Last week, the Government of Quebec heralded a budget with a $2.5 billion surplus and featuring increased spending in health care and education. On the other end of our country, Albertans entered into an election campaign feeling agitated about the treatment they are experiencing from the federal government and central Canada. This is the latest in the tale of two regions – and one needs not look too hard to discover the disturbing set of facts that underpin our Canadian paradox.
The 2019-20 Quebec budget highlighted an increased surplus of $2.5 billion from $1.65 billion over last year. On the strength of their books, the Quebec Government is planning for total increased spending of $16.1 billion through 2023-24. In this next year, there is a five per cent increase in spending in health care. There is also a five per cent increase in education budgets, delivered with a 17 per cent reduction overall in school property taxes.
What was not communicated in this good-news budget is that the Province of Quebec is expecting a $1.4 Billion increase in equalization payments this fiscal year – from last year’s payout of $11.7 Billion to $13.1 Billion in 2019-20.
Meanwhile, in Alberta, the inequality of Canada’s equalization payments has become a focal point, and given the slumping oil prices and the country’s on-going pipeline debate, it is now an election issue. United Conservative Party Leader Jason Kenney has tapped into Albertans’ sense of grievance on this issue saying that “Albertans are being forced to write cheques to Quebec.”
Kenny has stated publicly: “If the federal government continues its attacks through the National Energy Board (NEB) and the federal carbon tax, then Alberta should take a common-sense approach and hold a referendum demanding the removal of non-renewable resource revenues from the equalization formula.”
Alberta’s payments have become the subject of a grassroots appeal. The Canadian Taxpayers Federation recently sent out a message encouraging all Albertans to write/email all the leaders of the political parties to call for a referendum question. The CTF wrote: “…most Albertans are concerned regarding the present mechanism on how federal equalization payments are calculated and adversely affects Alberta… “Should the Government of Alberta challenge the federal equalization payment program under the Canadian Constitution?” Yes or No.
At the core of this dissention are the federal government’s equalization payments, a complex redistribution of federal tax dollars to “have-not” provinces to maintain their public services. In June 2018, it was revealed that Finance Minister Morneau committed to keeping the current formula for another five years – until 2024. Under the federal government’s renewed plan, it will be increasing payments to the “have not” provinces from $18.3 billion in 2017-2018 to $22.1 billion by 2022-2023. Remarkably, Quebec is scheduled to receive the lion’s share of these payments. For example, in this 2019-20 fiscal year, Quebec is receiving 67 per cent of the equalization payments. (Alberta, as a “have province,” will receive no payments this year, or for the next five years.)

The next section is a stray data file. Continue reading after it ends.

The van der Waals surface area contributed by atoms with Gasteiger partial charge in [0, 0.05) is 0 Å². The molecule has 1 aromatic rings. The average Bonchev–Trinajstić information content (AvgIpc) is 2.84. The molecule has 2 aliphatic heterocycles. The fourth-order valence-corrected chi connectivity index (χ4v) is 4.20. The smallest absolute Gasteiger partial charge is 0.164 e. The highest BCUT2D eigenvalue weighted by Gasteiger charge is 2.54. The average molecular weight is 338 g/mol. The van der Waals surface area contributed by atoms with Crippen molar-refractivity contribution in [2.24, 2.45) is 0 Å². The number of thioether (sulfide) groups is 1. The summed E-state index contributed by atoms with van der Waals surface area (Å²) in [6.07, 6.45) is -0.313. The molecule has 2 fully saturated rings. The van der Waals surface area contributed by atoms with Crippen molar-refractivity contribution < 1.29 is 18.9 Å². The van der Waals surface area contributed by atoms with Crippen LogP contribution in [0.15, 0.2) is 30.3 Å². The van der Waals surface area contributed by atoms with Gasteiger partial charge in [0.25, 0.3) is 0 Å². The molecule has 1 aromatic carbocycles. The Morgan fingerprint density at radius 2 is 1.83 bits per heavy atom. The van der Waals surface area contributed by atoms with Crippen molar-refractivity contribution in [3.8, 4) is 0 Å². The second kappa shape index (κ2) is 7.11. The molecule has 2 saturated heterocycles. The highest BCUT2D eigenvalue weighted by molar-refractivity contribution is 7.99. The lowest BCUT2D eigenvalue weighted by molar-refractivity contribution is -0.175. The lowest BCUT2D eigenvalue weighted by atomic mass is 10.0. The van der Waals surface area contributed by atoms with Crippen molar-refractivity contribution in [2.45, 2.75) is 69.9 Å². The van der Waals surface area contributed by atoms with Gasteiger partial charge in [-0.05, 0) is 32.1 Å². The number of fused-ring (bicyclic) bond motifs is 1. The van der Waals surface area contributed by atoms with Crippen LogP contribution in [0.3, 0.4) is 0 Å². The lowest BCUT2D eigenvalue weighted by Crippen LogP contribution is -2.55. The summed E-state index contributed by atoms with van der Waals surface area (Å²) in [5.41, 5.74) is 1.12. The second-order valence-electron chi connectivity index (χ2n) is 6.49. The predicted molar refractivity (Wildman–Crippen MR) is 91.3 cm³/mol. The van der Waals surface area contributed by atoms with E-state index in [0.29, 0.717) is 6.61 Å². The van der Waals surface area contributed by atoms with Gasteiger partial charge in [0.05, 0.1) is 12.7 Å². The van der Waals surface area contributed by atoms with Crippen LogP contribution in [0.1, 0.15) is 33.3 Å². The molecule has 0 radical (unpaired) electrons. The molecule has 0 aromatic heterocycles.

Again, the inequity of the federal equalization formula is underscored when considering the total amounts of federal payments to provinces since 1957, the year these annual payments were introduced. The figures reveal that in the last 61 years Quebec has received $221 billion or more than half of all equalization dollars.
The billions of dollars of payments will assist Quebec with its education, health care – and with its surplus budgets. At the same time the Quebec Government opposes Canadian pipelines in favour of Saudi oil. The Quebec Government has also been silent on the implementation of the federal carbon tax or the new federal environmental review process that critics warn will shut down resource development in Alberta and the western provinces.
Last week, the Alberta Independence Party was given official party status and is fielding candidates in 46 election contests. Party Leader Dave Bjorkman states: “It’s always been the right time for Alberta to separate. It absolutely has to be done now. We’ve taken too much abuse from Ottawa.”
Recent national polling reveals that three of four Canadians who live west of Ontario do not feel the federal government treats their province fairly. There is the Western Party in Manitoba, billboards in Saskatoon asking “Should Saskatchewan leave Canada?”, and now in Alberta a provincial separation party movement and as much as 50 percent of the population supporting secession from Canada.
Here is the paradoxical question: As the Province of Quebec continues to receive increased government services and programs, all Canadians should join with Westerners to ask “What will be the ultimate cost of the equalization payments to the future of our country?”
Chris George is an advocate, government relations advisor, and writer/copy editor. As president of a public relations firm established in 1994, Chris provides discreet counsel, tactical advice and management skills to CEOs/Presidents, Boards of Directors and senior executive teams in executing public and government relations campaigns and managing issues. Prior to this PR/GR career, Chris spent seven years on Parliament Hill on staffs of Cabinet Ministers and MPs. He has served in senior campaign positions for electoral and advocacy campaigns at every level of government. Today, Chris resides in Almonte, Ontario where he and his wife manage www.cgacommunications.com. Contact Chris at email@example.com.